Old 09-14-17, 08:06 PM
XSleeper's Avatar
Group Moderator
Join Date: Dec 2004
Location: USA
Posts: 26,226
Received 723 Votes on 669 Posts
What does it have for anchors? Depending on how it's anchored, (or rather, how the instructions say it "should be anchored", you might be able to just put down some 12x12 pavers. That would elevate the shed and keep it simple.
 
  #5  
Old 09-14-17, 08:19 PM
M
Member
Thread Starter
Join Date: Mar 2009
Posts: 132
Received 0 Votes on 0 Posts
Securing shed to foundation is listed as the last step in the instruction as optional.

Pavers is a good idea, but, wouldn't that be more expensive, since, for about an 8x10' area (could be smaller), I'd need 80x pavers?

With a wood base, the most expensive part seems to be what sheet material I use on top. Can I get away with standard $16 3/8" plywood? Or do I really need to do pressure treated? I'm thinking OSB is a bad idea. Remember the shed floor will cover most of it, but I realize the edges are exposed.
 
  #6  
Old 09-14-17, 08:35 PM
XSleeper's Avatar
Group Moderator
Join Date: Dec 2004
Location: USA
Posts: 26,226
Received 723 Votes on 669 Posts
3/4 ply for the floor if you don't want it to be wonky, yes, you would need treated due to its proximity to the ground, and your plywood (2 1/2 sheets @ $30 per sheet) would need to be setting on joists (six 4x4s @ $8.50 ea) 24" on center... framing with wood will add up to more than pavers guaranteed. And if you don't want animals living under it you'd need a rim joist or trim board 2 @ 10'.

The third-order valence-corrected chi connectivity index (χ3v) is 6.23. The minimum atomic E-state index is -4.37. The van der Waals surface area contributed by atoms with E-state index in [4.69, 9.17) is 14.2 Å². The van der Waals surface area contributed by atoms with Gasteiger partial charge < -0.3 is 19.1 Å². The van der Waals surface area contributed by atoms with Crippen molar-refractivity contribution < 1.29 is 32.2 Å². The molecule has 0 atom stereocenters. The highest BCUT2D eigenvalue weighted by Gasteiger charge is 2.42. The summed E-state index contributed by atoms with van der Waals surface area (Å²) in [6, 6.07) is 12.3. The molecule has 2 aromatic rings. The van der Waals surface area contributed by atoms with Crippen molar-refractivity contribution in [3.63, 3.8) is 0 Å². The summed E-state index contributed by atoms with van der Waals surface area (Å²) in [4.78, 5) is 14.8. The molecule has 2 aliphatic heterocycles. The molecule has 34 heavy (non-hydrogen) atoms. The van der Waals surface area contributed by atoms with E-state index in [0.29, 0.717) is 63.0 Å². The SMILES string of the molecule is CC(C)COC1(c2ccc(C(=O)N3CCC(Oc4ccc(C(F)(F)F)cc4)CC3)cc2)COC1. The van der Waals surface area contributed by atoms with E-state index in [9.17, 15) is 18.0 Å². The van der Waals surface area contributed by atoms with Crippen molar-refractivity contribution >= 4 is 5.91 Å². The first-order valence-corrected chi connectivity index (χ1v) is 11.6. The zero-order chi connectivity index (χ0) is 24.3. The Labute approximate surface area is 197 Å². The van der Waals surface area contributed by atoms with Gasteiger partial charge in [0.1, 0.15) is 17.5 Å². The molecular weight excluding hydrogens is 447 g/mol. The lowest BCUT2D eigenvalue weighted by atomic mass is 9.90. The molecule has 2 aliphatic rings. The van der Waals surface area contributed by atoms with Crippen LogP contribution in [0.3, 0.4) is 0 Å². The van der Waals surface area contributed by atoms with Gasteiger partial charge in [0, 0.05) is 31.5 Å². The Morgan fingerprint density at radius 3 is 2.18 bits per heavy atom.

12x12 pavers are 1.10 each locally. $88 plus tax. Doubt you can beat that. And really you "could" do just the perimeter of the shed if you wanted to cheap out... 32 pavers... about $36 + tax.

Another idea would be solid concrete blocks, 4"x8"x16"... $1 each. Also $36 if you did just the perimeter... would raise the shed higher than just a paver would.
 
  #7  
Old 09-14-17, 09:24 PM
M
Member
Thread Starter
Join Date: Mar 2009
Posts: 132
Received 0 Votes on 0 Posts